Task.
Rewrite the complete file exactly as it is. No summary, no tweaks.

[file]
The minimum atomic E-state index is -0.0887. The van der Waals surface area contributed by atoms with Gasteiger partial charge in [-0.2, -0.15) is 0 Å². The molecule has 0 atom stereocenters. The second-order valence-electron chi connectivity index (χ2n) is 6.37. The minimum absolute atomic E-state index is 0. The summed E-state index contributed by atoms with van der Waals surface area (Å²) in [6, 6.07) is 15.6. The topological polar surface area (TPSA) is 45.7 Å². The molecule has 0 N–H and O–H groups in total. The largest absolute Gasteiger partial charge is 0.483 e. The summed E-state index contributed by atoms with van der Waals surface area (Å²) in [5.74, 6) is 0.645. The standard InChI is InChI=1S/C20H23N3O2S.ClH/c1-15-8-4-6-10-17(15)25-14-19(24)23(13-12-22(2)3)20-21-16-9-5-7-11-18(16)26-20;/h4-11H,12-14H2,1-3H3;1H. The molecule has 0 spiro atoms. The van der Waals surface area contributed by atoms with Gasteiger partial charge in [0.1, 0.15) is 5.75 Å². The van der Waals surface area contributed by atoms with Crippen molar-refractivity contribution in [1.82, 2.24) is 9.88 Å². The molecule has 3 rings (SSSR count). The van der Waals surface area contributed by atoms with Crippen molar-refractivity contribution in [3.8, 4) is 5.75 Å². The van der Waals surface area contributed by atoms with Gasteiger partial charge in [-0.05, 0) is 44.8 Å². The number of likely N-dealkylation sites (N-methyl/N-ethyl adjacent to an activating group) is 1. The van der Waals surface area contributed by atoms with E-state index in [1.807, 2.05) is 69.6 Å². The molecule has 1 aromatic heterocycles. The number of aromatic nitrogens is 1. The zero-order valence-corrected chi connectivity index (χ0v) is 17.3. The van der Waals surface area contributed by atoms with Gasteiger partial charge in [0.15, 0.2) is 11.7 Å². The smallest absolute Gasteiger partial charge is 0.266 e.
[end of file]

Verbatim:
The minimum atomic E-state index is -0.0887. The van der Waals surface area contributed by atoms with Gasteiger partial charge in [-0.2, -0.15) is 0 Å². The molecule has 0 atom stereocenters. The second-order valence-electron chi connectivity index (χ2n) is 6.37. The minimum absolute atomic E-state index is 0. The summed E-state index contributed by atoms with van der Waals surface area (Å²) in [6, 6.07) is 15.6. The topological polar surface area (TPSA) is 45.7 Å². The molecule has 0 N–H and O–H groups in total. The largest absolute Gasteiger partial charge is 0.483 e. The summed E-state index contributed by atoms with van der Waals surface area (Å²) in [5.74, 6) is 0.645. The standard InChI is InChI=1S/C20H23N3O2S.ClH/c1-15-8-4-6-10-17(15)25-14-19(24)23(13-12-22(2)3)20-21-16-9-5-7-11-18(16)26-20;/h4-11H,12-14H2,1-3H3;1H. The molecule has 0 spiro atoms. The van der Waals surface area contributed by atoms with Gasteiger partial charge in [0.1, 0.15) is 5.75 Å². The van der Waals surface area contributed by atoms with Crippen molar-refractivity contribution in [1.82, 2.24) is 9.88 Å². The molecule has 3 rings (SSSR count). The van der Waals surface area contributed by atoms with Crippen molar-refractivity contribution in [3.8, 4) is 5.75 Å². The van der Waals surface area contributed by atoms with Gasteiger partial charge in [-0.05, 0) is 44.8 Å². The number of likely N-dealkylation sites (N-methyl/N-ethyl adjacent to an activating group) is 1. The van der Waals surface area contributed by atoms with E-state index in [1.807, 2.05) is 69.6 Å². The molecule has 1 aromatic heterocycles. The number of aromatic nitrogens is 1. The zero-order valence-corrected chi connectivity index (χ0v) is 17.3. The van der Waals surface area contributed by atoms with Gasteiger partial charge in [0.15, 0.2) is 11.7 Å². The smallest absolute Gasteiger partial charge is 0.266 e.